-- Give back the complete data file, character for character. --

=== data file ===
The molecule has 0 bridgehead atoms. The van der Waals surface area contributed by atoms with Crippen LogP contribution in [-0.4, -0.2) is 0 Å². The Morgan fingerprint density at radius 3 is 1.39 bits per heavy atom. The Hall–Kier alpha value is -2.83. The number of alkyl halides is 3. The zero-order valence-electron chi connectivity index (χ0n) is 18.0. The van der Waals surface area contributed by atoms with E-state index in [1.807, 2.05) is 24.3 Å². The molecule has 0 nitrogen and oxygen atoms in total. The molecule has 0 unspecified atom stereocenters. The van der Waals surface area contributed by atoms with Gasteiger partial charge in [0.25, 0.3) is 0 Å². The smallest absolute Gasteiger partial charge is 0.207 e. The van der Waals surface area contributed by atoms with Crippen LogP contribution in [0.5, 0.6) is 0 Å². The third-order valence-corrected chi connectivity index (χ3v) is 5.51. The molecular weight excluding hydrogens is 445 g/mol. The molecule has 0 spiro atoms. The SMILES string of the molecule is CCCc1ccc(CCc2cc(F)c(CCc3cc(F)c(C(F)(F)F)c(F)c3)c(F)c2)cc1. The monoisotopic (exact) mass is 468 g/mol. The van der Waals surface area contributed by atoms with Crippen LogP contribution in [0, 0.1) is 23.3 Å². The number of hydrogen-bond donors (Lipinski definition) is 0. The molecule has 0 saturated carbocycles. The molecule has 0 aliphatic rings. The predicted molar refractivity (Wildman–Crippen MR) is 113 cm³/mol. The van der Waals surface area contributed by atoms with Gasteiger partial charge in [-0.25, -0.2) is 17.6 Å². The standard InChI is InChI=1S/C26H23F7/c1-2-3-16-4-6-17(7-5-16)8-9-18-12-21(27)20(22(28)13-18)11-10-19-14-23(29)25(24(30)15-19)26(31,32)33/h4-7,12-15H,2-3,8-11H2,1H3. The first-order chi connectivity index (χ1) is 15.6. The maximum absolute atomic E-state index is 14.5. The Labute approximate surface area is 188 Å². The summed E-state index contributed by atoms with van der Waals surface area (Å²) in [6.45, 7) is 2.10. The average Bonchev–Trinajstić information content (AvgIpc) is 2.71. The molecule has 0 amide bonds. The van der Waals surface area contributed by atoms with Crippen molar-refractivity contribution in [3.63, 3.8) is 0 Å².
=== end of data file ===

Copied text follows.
The molecule has 0 bridgehead atoms. The van der Waals surface area contributed by atoms with Crippen LogP contribution in [-0.4, -0.2) is 0 Å². The Morgan fingerprint density at radius 3 is 1.39 bits per heavy atom. The Hall–Kier alpha value is -2.83. The number of alkyl halides is 3. The zero-order valence-electron chi connectivity index (χ0n) is 18.0. The van der Waals surface area contributed by atoms with E-state index in [1.807, 2.05) is 24.3 Å². The molecule has 0 nitrogen and oxygen atoms in total. The molecule has 0 unspecified atom stereocenters. The van der Waals surface area contributed by atoms with Gasteiger partial charge in [0.25, 0.3) is 0 Å². The smallest absolute Gasteiger partial charge is 0.207 e. The van der Waals surface area contributed by atoms with Crippen LogP contribution in [0.5, 0.6) is 0 Å². The third-order valence-corrected chi connectivity index (χ3v) is 5.51. The molecular weight excluding hydrogens is 445 g/mol. The molecule has 0 spiro atoms. The SMILES string of the molecule is CCCc1ccc(CCc2cc(F)c(CCc3cc(F)c(C(F)(F)F)c(F)c3)c(F)c2)cc1. The monoisotopic (exact) mass is 468 g/mol. The van der Waals surface area contributed by atoms with Crippen LogP contribution in [0, 0.1) is 23.3 Å². The number of hydrogen-bond donors (Lipinski definition) is 0. The molecule has 0 saturated carbocycles. The molecule has 0 aliphatic rings. The predicted molar refractivity (Wildman–Crippen MR) is 113 cm³/mol. The van der Waals surface area contributed by atoms with Gasteiger partial charge in [-0.25, -0.2) is 17.6 Å². The standard InChI is InChI=1S/C26H23F7/c1-2-3-16-4-6-17(7-5-16)8-9-18-12-21(27)20(22(28)13-18)11-10-19-14-23(29)25(24(30)15-19)26(31,32)33/h4-7,12-15H,2-3,8-11H2,1H3. The first-order chi connectivity index (χ1) is 15.6. The maximum absolute atomic E-state index is 14.5. The Labute approximate surface area is 188 Å². The summed E-state index contributed by atoms with van der Waals surface area (Å²) in [6.45, 7) is 2.10. The average Bonchev–Trinajstić information content (AvgIpc) is 2.71. The molecule has 0 amide bonds. The van der Waals surface area contributed by atoms with Crippen molar-refractivity contribution in [3.63, 3.8) is 0 Å².